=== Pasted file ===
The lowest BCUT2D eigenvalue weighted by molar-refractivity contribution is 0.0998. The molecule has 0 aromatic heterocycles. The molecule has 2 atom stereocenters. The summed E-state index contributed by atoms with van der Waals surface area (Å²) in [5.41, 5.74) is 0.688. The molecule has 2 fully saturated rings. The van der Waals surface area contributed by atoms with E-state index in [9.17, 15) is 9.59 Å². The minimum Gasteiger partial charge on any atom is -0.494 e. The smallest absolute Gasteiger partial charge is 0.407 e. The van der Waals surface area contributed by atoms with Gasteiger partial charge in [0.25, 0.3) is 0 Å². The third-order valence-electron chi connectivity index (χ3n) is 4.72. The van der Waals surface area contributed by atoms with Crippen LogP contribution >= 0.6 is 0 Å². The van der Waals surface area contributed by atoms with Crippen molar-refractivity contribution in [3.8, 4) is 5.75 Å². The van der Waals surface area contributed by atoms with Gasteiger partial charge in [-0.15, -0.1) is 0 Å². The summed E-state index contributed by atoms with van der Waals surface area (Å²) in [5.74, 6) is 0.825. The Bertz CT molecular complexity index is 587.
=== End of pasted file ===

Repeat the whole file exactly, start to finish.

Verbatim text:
The lowest BCUT2D eigenvalue weighted by molar-refractivity contribution is 0.0998. The molecule has 0 aromatic heterocycles. The molecule has 2 atom stereocenters. The summed E-state index contributed by atoms with van der Waals surface area (Å²) in [5.41, 5.74) is 0.688. The molecule has 2 fully saturated rings. The van der Waals surface area contributed by atoms with E-state index in [9.17, 15) is 9.59 Å². The minimum Gasteiger partial charge on any atom is -0.494 e. The smallest absolute Gasteiger partial charge is 0.407 e. The van der Waals surface area contributed by atoms with Gasteiger partial charge in [0.25, 0.3) is 0 Å². The third-order valence-electron chi connectivity index (χ3n) is 4.72. The van der Waals surface area contributed by atoms with Crippen LogP contribution >= 0.6 is 0 Å². The van der Waals surface area contributed by atoms with Crippen molar-refractivity contribution in [3.8, 4) is 5.75 Å². The van der Waals surface area contributed by atoms with Gasteiger partial charge in [-0.15, -0.1) is 0 Å². The summed E-state index contributed by atoms with van der Waals surface area (Å²) in [5.74, 6) is 0.825. The Bertz CT molecular complexity index is 587.